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Discussion Starter #1
So my check engine light came on, got a code of P0171 lean in bank 1. My car has been idling rough and exhaust doesn't smell right. The print out Autozone gave me after the scan said "Clean fuel injectors" is that accurate?

From what I've read online it could be a few things. I cleaned the MAF sensor which didn't help so I planned on changing the front driver's side O2 sensor, I see it but not sure how to get to it. I bought a sensor socket but there is no way i can get to it with that. Should i just us an open ended wrench? Is there an easier way to reach it?
 

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Better get a monkey wrench on that thing. A lot of them came cross-threaded from the factory. Mine were a bitch to get out.

That's not the issue though. May just be able to run some injector cleaner through the tank and be good to go.
 

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This is what I came across.

Causes

A code P0171 may mean that one or more of the following has happened: The MAF (Mass Air Flow) Sensor is dirty or faulty Note: The use of "oiled" air filters may cause the MAF to become dirty if the filter is over-oiled. There is also an issue with some vehicles where the MAF sensors leak the silicone potting material used to protect the circuitry. There could be a vacuum leak downstream of the MAF sensor Possible cracked vacuum or PCV line/connection Faulty or stuck open PCV valve Failed or faulty oxygen sensor (bank 1, sensor 1) Sticking/plugged or failed fuel injector Low fuel pressure (possible plugged/dirty fuel filter!) Exhaust leak between engine and first oxygen sensor

Possible Solutions

A lot of times, cleaning the MAF sensor and finding/fixing vacuum leaks fix the problem. If you're on a tight budget, start there, but that may not be the fix for certain. So, possible solutions include: Clean the MAF sensor. Consult your service manual for it's location if you need help. I find it's best to take it off and spray it with electronics cleaner or brake cleaner. Make sure you are careful not to damage the MAF sensor, and make sure it's dry before reinstalling Inspect all vacuum and PCV hoses, replace/repair as required Inspect all hoses and connections in the air intake system Inspect and/or test the intake manifold gaskets for leakage Check for a dirty fuel filter and proper fuel pressure Ideally you'll want to monitor short and long term fuel trims using an advanced scan tool If you have access, you may want to run a smoke test
 

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Try fuel injector cleaner first. It's cheap and easy.

An open end wrench will likely round out the oxygen sensor, so be careful. If you can't fit an oxygen sensor socket on it because of the angle, perhaps try loosening the exhaust clamps and rotating the midpipe? Be sure to spray PB blaster on the o2 sensor a couple of times before you attempt to loosen it. Also, run the car until the exhaust gets hot because heat will expand the oxygen sensor bung and that will help tremendously. Good luck.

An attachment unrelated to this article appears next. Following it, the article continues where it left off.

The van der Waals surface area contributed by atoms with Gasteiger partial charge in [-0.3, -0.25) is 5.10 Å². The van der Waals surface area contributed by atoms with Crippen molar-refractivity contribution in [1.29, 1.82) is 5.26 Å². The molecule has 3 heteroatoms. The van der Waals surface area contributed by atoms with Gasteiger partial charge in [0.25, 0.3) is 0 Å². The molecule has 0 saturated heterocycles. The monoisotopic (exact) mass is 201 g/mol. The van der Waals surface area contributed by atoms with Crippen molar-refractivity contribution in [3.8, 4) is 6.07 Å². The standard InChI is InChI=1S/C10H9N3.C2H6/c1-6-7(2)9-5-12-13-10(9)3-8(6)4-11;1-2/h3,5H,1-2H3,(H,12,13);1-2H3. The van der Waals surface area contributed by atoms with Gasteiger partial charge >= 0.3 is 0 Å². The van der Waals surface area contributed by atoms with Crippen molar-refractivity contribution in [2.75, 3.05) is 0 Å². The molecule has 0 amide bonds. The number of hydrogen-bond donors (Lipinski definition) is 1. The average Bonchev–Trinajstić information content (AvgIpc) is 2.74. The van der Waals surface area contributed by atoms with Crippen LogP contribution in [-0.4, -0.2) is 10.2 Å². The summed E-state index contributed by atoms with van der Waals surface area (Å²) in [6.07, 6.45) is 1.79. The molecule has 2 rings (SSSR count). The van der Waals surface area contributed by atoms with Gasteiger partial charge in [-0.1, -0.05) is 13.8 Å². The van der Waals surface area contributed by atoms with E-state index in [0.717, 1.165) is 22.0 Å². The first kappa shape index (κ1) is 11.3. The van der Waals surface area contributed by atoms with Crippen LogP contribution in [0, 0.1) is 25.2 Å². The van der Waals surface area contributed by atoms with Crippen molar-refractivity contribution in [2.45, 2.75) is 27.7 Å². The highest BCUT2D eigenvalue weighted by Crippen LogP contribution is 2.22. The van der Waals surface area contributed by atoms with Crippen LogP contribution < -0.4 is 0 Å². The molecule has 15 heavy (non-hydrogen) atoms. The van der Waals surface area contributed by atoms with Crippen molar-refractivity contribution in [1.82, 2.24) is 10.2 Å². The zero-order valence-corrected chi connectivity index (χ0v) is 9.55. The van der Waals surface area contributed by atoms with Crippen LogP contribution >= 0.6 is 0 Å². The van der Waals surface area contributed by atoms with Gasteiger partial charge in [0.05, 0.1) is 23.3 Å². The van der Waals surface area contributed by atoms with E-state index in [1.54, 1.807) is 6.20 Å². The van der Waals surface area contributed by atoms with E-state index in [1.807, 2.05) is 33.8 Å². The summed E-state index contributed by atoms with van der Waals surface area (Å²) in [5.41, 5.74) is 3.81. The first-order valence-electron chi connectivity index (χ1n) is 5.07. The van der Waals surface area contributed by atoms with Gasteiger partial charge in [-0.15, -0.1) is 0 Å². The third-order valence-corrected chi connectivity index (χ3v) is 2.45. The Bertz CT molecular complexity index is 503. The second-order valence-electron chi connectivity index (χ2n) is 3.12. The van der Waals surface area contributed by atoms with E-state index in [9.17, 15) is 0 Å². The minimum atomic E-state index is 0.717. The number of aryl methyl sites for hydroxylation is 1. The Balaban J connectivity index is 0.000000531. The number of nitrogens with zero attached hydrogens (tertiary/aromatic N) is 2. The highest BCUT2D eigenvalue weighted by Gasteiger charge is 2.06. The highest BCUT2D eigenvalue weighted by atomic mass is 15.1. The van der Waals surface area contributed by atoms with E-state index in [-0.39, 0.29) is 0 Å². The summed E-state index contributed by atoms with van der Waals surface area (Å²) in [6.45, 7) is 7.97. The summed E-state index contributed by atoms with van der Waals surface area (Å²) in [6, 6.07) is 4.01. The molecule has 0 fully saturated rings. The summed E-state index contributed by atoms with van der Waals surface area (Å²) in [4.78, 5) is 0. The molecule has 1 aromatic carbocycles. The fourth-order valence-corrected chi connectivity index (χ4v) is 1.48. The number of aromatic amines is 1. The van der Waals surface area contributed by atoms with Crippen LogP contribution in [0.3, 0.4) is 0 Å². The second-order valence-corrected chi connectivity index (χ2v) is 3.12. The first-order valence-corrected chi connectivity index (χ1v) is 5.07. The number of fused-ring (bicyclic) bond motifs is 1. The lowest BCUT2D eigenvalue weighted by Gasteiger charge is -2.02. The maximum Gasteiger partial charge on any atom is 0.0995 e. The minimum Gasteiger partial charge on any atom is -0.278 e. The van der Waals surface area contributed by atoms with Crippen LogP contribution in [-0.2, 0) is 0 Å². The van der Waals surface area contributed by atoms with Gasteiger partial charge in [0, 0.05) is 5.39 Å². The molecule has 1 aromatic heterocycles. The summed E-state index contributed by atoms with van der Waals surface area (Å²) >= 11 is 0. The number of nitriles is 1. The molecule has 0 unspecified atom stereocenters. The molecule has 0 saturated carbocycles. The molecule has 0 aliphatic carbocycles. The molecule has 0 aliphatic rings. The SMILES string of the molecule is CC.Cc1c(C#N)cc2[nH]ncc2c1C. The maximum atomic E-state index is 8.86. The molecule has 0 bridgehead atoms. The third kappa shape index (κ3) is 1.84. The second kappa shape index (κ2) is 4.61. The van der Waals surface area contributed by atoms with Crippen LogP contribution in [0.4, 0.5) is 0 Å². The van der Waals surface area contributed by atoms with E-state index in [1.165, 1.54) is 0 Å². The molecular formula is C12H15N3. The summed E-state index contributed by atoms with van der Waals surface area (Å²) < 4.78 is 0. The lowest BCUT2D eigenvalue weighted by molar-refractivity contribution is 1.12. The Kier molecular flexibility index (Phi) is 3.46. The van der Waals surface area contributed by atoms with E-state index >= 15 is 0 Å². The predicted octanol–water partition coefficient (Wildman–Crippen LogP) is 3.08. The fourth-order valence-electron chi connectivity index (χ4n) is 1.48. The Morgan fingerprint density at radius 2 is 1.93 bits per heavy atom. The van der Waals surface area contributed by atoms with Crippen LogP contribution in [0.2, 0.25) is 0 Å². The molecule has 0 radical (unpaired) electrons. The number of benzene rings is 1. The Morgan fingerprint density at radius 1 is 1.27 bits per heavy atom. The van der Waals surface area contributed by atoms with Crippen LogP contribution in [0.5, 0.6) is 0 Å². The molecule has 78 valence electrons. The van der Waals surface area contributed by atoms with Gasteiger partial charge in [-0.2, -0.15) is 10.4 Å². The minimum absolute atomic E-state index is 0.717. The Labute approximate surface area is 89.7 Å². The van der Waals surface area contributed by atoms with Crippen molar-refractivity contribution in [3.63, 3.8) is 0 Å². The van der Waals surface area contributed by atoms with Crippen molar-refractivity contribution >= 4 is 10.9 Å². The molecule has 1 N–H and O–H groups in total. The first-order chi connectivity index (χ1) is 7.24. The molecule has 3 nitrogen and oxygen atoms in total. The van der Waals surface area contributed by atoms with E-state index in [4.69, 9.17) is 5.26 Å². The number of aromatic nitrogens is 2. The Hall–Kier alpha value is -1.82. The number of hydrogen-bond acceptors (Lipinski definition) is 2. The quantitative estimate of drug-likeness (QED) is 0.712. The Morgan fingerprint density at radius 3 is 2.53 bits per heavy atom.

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No joke the original O2s are tough and I ditches the socket quick and actually had to come back to em a 2nd time. Spray the blaster over the course of a few days so that you go through some heat cycles. They finally broke loose with a couple monkey wrenches looped together and laying in awkward positions to where your not on the hot pipes and could get a decent grip on the sensor.
 

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You said you cleaned the MAF but it didn't help.

Did you turn the CEL off after cleaning the MAF and it came back on? The CEL needs a few driving cycles where it doesn't see a fault before it will clear itself. The light won't go off immediately on it's own once the issue is resolved.

Any mods to the car?
 

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Discussion Starter #7
The first thing I did was use fuel injector cleaner and the light did actually turn off with in a couple minutes of driving and turned back on the next day. After cleaning the MAF I noticed better throttle response but still having the same issues, I didn't clear the light, it hasn't turned off on its own and it has been about a week.

The only mods are volant intake and SLP catback and all hoses seem to be fine.
I am going to spray with PB blaster the next few days like suggested and take a crack at replacing sensor this weekend.

Most importantly, is driving the car while running lean going to cause more problems? This is my daily driver and have been using it to get to work with this issue the past two weeks. It seems to drive fine on the highway but idles rough at a stand still, the rough idle does come and go as well.
 

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How many miles?

If it's actually running lean, then yes you can do damage driving it. How much damage all depends on how lean it's actually running. That said, I'd simply take it easy and avoid going WOT till you resolve it.